Upside Down Education

By Chana Kanzen

I see it daily. They run into the house and seek screens. If we remove the TV, they find a phone. If we remove the phone – it’s a tablet. After trying to remove/stop/distract, our resolve breaks, and we have lost.

That’s the battle every day in homes around the world. Concerned parents are bombarded with messages like: SCREENS ARE CAUSING BRAIN DAMAGE, STRESS, DEPRESSION – all of which contain truth. But while the media emphasises the negative side of screen time it made me think – is there another way of looking at this? What are they doing that makes them seek-out screen time with such passion and determination?

I conducted an experiment which I recommend every parent does. I made sure that I could observe clearly what my kids were doing on their phones & tablets and even join them in their activities.

Perhaps surprisingly, rather than merely surfing the web, or chatting with friends on social network, my kids were actually doing things that were really meaningful.

My son used his time to build a state of the art mansion in Minecraft, completed two modules of a coding game, and he managed to get a ‘liberty’ (apparently really rare) for his team in Clash Royale (latest game). Had I not seen what he was doing, I would have thought that he was timewasting. But having calmly observed what he was doing, I realised that he had spent the last hour honing his Design, Math & IT skills, while also learning the value of teamwork, and boosting his confidence by gaining a rare team status, only few achieve.

Around the same time, my teenage daughter was using Duo Lingo to learn Italian (que bella!), admiring & reviewing around 50 photos of cakes on Instagram, sharing homework strategies on her class What’s app group, and making a short video for a friend’s birthday.

And then it hit me – this is education! Our kids run from school to their screens because, in so many ways, screen time provides kids with unique, personalised learning experiences that many schools are simply not providing.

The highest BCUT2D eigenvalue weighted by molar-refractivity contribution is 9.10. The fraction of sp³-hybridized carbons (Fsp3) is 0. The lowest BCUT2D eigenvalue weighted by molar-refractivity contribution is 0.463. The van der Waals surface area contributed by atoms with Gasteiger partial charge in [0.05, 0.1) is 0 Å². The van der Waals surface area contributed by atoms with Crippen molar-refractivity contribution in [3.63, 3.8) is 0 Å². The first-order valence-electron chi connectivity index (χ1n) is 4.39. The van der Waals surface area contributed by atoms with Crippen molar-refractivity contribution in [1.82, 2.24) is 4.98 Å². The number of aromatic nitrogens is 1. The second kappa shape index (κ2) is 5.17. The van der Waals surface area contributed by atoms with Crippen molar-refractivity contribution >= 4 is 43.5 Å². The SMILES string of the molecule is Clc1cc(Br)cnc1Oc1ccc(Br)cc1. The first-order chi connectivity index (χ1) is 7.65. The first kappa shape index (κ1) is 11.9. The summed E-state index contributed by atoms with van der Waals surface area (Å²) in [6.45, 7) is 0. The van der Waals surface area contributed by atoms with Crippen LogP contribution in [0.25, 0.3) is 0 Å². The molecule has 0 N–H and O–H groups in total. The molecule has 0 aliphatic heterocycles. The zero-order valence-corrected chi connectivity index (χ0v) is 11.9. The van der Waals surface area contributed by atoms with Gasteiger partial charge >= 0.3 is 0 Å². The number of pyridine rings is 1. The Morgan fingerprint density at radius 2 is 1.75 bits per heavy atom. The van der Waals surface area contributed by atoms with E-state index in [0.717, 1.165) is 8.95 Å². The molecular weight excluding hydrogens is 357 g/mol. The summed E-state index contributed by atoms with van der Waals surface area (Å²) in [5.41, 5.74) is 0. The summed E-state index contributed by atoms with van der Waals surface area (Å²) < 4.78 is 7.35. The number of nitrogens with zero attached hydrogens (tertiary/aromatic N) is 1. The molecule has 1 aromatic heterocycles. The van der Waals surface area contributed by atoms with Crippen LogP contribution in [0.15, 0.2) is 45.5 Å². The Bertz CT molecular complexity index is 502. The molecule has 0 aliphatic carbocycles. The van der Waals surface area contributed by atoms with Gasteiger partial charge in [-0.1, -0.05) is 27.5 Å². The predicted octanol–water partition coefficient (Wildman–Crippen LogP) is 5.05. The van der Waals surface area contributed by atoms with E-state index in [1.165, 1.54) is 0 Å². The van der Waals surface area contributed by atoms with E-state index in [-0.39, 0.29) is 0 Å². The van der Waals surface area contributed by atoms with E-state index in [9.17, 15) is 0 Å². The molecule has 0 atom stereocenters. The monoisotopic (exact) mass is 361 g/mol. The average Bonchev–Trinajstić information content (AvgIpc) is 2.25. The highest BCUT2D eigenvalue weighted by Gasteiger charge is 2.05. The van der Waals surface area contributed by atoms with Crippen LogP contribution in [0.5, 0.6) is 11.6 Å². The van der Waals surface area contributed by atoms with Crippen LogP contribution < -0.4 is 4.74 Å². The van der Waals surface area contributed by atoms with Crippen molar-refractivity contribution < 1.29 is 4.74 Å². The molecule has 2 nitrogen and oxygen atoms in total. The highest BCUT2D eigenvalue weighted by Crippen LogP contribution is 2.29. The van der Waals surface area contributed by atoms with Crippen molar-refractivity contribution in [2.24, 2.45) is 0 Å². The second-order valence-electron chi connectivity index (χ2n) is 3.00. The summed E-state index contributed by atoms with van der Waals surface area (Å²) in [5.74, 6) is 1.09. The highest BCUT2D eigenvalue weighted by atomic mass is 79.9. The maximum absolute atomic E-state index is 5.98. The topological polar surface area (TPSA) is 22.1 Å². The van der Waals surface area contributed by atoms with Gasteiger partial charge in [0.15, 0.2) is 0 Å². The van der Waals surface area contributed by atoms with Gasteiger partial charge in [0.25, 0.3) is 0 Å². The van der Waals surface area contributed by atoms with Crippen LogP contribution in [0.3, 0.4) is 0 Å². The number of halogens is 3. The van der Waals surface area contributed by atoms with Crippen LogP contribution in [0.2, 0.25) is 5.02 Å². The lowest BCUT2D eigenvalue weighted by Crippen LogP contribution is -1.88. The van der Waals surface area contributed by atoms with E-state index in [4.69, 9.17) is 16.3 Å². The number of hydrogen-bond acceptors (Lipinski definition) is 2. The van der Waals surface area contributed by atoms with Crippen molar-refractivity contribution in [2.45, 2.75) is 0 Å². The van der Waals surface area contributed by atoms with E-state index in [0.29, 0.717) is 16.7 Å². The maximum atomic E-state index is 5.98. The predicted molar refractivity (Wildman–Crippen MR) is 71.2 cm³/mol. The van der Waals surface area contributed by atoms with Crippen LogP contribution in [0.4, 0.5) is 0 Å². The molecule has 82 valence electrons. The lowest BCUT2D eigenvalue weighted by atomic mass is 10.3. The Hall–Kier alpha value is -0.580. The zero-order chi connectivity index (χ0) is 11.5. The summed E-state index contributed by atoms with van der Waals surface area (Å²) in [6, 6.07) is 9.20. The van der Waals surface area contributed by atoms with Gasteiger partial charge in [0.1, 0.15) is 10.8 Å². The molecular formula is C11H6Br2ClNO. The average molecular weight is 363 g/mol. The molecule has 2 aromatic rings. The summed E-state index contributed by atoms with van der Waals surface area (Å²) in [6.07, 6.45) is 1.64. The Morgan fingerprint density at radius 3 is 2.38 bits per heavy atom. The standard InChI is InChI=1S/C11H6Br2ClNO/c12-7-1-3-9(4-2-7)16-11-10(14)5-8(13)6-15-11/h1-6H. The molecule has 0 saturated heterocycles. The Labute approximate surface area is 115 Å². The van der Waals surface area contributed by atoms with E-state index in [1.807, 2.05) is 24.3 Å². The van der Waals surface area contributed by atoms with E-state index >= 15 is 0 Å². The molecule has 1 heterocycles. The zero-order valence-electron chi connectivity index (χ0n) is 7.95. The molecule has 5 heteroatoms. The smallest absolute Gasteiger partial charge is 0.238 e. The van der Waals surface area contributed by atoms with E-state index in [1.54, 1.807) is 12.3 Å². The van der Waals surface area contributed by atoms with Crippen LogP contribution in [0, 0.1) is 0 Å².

Monitored and measured screen time gives kids the opportunity for engagement with authentic audiences, interactive learning, and a sense of personal accomplishment which, sadly, is not the case in many schools.

Putting aside the ‘what’ of education (ie: the curricula that needs to be covered), our education system is decades behind in terms of the ‘how.’ My sixteen-year-old daughter, who will graduate from University in 2021, is studying from old TEXT BOOKS, and her GCSE’s are HANDWRITTEN. Sure, books are incredibly important, but even the greatest libraries in the world are now digitizing their collections with the realisation that the greatest access point for learning is the web. And sure, we all need to know how to write, but must this entail writing 3,000 word essays by hand?

Of course, part of the reason for this rigid system is the fact that successful learning in most subjects is measured by standardized tests, and consequently, most teachers teach in very focused way, so that their students should do as well as possible. But the more we understand education, the more we realise that the way we test students, does little justice to the way they should be learning.

I truly believe that our kids are thirsty for knowledge communicated through engaging activities and interactive learning, presented in a relevant way that provides them with a real sense of personal accomplishment. But there is little room for this type of dynamic learning in the current system. They are turning to their devices more and more, at home, to find out the stuff they frustratingly didn’t get in school. To hear a better explanation, or see things a different way. They are used to an instantaneous experience, tailored to them – not rote learning alongside 30 other kids – all with their own individual needs. They feel pressured to succeed in a system that is alien to them.

So here’s an idea. Let’s suppose that school was a place where our children received the education they are craving. Where, in History, Geography, Maths or any other subject, our kids could create and search for their own content, be responsible for their own learning, perhaps teach others through videos and websites they have made whilst researching. Design solutions to real problems. Collaborate with other communities, go outside more, be encouraged to use art skills and music, pursue interests and activities. Where our girls, as well as our boys can be encouraged to study engineering, coding, robotics, 3D modelling and more, providing us with a robust, skilled future workforce.

Perhaps then they wouldn’t run from school. In fact, perhaps they’d even want to continue working at home!

While we may not need to change what is being learnt in school, I think we need to be a little more honest with ourselves about the how of education because, right now, a majority of our kids are living in the past, enduring a Victorian curriculum and graduating without the skills they need to thrive.

Schools should be places where our kid’s thirst for learning is quenched. But rather than learning at school, far too many of our kids are running home to start their education. The time for change has passed – what are we doing about it?

Chana Kanzen is CEO of Jewish Interactive.